January 1, 2015

The Glamorization of Mental Illness

Jacob Barnett is a 16 year old physics student currently enrolled in Waterloo, Ontario's Perimeter Institute as a doctoral student and when he was 13, he co-authored a research paper on physics. Jacob, according to his mother, was diagnosed with autism at the age of 2. His gifts in the world of physics, his autism, and his young age, makes him a child prodigy and an autistic savant.

For many people, their first encounter with a person with autism, and a person as an autistic savant, was realised in the 1988 film "Rain Man", with Dustin Hoffman playing the role of Raymond Babbitt, an autistic savant who was based off of the real life savant Kim Peek, who in contrast to Babbitt's autism, had FG Syndrome.

Rain Man movie poster
Wikipedia/United Artists

Unfortunately, "Rain Man" has contributed to the misconception that all people with autism have extraordinary skills and intelligence that are near or at genius level, when in fact, such occurrences are estimated to affect only one in ten million individuals.

Due to the lack of common education about disabilities and mental illness, we form these misconceptions about mental health and disabilities, autism not being the only victim, but definitely a sensationalised trend.

Ask a random passer-by on the street to list the symptoms of autism, and they are likely to mention "socially inept" or "awkward" before any other symptom, such as a strict regular routine that, if interfered, will cause immense stress.

Indeed, the social ineptitude is likely the most well known and understood symptom of the autism spectrum, and as such has become a colloquial term among the common-folk as calling oneself or others, often jokingly, a "social aspie".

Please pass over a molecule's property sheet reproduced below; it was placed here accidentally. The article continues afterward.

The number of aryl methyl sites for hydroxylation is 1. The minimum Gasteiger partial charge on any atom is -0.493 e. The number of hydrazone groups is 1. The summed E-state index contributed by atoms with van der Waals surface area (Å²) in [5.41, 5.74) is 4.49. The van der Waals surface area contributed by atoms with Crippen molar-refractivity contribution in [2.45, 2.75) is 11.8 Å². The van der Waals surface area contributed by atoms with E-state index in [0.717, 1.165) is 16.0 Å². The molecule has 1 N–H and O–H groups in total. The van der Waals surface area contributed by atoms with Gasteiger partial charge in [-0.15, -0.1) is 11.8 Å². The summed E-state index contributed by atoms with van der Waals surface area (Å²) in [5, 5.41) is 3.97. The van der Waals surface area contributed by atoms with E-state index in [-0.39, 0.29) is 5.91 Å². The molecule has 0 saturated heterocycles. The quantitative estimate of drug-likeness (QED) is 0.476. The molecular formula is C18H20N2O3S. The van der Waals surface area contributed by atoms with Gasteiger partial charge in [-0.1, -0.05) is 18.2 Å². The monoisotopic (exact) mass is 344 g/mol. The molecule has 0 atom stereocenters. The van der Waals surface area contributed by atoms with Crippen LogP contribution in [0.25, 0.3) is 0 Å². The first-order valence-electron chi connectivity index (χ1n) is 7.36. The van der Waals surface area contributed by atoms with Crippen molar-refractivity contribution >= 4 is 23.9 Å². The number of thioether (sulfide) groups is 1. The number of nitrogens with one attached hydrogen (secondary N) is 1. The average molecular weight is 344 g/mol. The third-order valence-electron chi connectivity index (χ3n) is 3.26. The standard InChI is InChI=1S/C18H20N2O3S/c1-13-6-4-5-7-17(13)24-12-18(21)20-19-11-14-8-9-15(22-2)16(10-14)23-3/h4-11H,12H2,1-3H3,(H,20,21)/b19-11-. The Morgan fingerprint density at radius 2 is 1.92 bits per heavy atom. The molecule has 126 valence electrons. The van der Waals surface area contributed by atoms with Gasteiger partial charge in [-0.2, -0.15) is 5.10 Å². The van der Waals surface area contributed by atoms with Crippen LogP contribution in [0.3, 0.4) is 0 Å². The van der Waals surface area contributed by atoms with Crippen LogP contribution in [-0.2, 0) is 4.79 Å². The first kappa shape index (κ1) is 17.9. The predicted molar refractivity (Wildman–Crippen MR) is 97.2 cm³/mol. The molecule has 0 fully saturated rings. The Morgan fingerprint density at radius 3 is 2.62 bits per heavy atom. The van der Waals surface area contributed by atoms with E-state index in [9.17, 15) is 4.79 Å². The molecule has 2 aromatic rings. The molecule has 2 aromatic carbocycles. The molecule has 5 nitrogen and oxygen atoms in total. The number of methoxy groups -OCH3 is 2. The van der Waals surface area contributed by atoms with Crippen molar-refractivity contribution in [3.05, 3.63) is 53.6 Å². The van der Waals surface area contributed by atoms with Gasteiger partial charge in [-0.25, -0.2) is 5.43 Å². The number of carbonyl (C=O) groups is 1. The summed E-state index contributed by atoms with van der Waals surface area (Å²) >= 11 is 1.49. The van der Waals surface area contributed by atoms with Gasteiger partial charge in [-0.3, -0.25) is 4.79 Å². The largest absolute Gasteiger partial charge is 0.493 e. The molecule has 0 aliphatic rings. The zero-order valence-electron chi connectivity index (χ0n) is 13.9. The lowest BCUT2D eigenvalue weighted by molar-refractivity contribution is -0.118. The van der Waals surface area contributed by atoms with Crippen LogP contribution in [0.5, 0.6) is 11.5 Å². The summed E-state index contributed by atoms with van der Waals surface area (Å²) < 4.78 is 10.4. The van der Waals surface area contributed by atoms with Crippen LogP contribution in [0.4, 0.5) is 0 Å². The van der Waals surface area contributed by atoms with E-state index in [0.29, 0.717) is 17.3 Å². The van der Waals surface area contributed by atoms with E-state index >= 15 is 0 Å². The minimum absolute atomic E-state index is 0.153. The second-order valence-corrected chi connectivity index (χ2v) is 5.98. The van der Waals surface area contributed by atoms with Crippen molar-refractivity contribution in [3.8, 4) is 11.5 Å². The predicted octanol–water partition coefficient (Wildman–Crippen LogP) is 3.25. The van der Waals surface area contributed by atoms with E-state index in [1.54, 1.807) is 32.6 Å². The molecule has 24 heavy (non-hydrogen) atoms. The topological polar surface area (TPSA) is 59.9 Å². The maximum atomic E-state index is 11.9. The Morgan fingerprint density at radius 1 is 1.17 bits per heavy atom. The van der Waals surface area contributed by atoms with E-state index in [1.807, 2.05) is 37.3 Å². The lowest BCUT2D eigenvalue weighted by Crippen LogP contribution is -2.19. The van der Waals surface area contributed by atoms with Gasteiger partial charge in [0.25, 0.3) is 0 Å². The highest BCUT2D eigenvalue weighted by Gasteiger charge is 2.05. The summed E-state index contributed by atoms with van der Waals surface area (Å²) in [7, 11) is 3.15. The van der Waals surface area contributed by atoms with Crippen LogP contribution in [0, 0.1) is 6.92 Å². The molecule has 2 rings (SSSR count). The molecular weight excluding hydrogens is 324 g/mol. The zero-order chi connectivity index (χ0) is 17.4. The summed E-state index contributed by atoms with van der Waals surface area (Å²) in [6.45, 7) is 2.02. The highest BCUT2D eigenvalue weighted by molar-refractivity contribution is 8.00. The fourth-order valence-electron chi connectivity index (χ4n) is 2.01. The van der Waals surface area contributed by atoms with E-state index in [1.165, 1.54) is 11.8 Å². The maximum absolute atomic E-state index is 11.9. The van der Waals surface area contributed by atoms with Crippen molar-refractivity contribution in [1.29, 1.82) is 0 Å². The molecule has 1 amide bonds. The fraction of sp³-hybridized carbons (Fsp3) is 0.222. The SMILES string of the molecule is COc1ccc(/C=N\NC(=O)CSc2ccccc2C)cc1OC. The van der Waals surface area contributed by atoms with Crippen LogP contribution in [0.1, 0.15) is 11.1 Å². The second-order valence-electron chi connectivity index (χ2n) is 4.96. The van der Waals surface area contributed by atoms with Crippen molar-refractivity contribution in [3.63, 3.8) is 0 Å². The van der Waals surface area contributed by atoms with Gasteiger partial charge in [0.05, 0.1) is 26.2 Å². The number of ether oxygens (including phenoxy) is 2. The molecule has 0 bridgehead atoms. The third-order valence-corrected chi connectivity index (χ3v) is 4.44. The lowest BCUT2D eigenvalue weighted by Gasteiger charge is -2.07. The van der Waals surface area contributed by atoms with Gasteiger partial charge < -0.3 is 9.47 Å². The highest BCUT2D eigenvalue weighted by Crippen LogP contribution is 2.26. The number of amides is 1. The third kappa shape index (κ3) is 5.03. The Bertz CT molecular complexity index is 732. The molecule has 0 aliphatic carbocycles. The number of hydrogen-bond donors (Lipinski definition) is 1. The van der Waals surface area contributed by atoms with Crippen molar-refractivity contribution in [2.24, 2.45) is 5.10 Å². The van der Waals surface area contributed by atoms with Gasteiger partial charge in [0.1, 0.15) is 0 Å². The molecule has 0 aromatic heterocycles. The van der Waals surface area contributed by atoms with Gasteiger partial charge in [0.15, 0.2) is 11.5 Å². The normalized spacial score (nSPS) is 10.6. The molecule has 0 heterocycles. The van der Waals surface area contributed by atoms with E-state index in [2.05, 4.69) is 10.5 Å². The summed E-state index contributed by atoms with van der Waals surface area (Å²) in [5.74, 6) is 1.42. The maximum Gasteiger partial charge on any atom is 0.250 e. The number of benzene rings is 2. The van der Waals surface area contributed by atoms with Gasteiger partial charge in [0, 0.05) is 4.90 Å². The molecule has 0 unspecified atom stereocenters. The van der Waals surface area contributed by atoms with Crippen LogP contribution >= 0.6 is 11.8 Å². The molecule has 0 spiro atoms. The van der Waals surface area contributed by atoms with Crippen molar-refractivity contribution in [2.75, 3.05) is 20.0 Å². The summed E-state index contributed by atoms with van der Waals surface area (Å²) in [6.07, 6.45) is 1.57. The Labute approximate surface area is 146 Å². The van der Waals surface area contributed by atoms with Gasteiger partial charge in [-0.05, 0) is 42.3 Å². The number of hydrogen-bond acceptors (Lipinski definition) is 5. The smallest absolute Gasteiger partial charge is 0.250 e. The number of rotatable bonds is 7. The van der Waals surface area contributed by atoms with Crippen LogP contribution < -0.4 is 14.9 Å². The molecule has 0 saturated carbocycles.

Another term that is often used to describe people with autism is "really smart". This isn't necessarily false, but as with any person, it has its gives and takes. People who have Asperger's syndrome are often called "little professors" due to the expertise level of knowledge they often have in their areas of interest, like for instance, planes, engineering, or the history of Apple computers. Without early intervention however, they may not acquire the skills needed to perform socially, hold a job, or live on their own.

The Ziggurat Model
The Ziggurat model of Intervention

From being around people with autism my entire life, and from later working in the field of mental health, I have definitely found that like our hypothetical passer-by, many people who I have spoken in front of (who granted, aren't experts), parents, and even others with disabilities use "social ineptitude" and "high intelligence" more often than other symptoms in order to describe the autism spectrum.

If these are the terms most often used to describe autism, then won't we have people self-diagnosing themselves with this condition due to a lack of understanding of what autism really is? Yes we will, and people already do.

The Internet is an interesting place; one can use the Internet and remain anonymous the entire time they use it, only divulging personal information when they so choose to. As we all know, this information may not always be factual.